All the way home we’d been rough-housing on the bus my father bought for us to go back and forth from Greenwich to Windham. My brother Rushton Jr. drove while we threw sneakers at one another, fought and mooned other cars out the windows. As we came through the gate we saw cars parked all along both sides of the drive. Here and there people were walking across the lawn. We were suddenly silent.
We slowed in front of the house, and before we’d come to a full stop there was a banging on the door. Rush pulled the lever, the door hissed open, and my father stepped up into the bus and faced us. "Well," he said, "you know what happened. She’s dead." Then he turned and got off the bus. We all just sat there in the dark.
I knew what had happened. No one else. It was between me and God. I had tried not to think the terrible thoughts that kept intruding as the rosary droned on and our singsong prayers wafted up with the incense, but I couldn’t help it. I chased them away by pinching my beads harder and concentrating on the words of the prayers, "Holy Mary, Mother of God, pray for us sinners, now and at the hour of our death, amen," but they kept coming back. I’m sick of going to church after dinner every night. This is stupid. It’s obvious my mom is going to die. And after a while, the thought, the wish, the prayer that rose and had reached God’s ears: I want my mother to die so things will change. I had killed my mother.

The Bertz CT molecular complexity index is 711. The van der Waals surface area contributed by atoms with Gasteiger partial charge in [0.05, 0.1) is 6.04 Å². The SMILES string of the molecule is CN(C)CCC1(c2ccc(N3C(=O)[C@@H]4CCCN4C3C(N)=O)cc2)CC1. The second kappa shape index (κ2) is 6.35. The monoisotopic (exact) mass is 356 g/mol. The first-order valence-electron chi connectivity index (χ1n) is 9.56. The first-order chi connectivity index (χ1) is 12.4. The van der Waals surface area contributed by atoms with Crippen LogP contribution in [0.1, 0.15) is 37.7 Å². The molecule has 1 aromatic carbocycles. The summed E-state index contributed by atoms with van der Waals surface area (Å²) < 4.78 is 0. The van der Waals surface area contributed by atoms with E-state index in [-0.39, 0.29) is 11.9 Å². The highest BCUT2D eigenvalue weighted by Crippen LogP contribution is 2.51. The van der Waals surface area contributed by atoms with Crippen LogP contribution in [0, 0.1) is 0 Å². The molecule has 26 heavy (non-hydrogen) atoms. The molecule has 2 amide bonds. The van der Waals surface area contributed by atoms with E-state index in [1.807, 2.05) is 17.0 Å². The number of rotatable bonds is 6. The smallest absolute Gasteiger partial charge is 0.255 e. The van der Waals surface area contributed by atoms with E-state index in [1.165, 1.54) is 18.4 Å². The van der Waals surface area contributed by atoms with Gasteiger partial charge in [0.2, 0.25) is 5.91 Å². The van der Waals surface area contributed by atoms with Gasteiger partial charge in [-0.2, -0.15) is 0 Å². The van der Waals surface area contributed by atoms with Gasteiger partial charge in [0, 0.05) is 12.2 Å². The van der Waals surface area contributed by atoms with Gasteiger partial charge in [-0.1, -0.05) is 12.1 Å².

Chapter 6: 10/30/75: Murder Most Foul
The murder of Greenwich teen Martha Moxley. The character of Halloween and "mischief night." Booze and drugs. The who, what, when, where, how of that evening’s surreal, nightmarish, and ultimately tragic events. Repudiation of various press accounts of that evening, including the account by Mark Fuhrman in his new book, Murder in Greenwich, which attempts to prove I was the murderer. My relationship with Martha. Why I lied to investigators. Where I really was and what I really did. The investigation’s continuing impact on my family. The personal and psychological consequences of that evening include the necessity for ongoing therapy, continuing painful suspicion by the community, estrangement from several of my siblings, and a public vulnerability that has allowed others, particularly the Kennedy family, and now Mark Fuhrman to cast me as the scapegoat whenever it suits their purposes.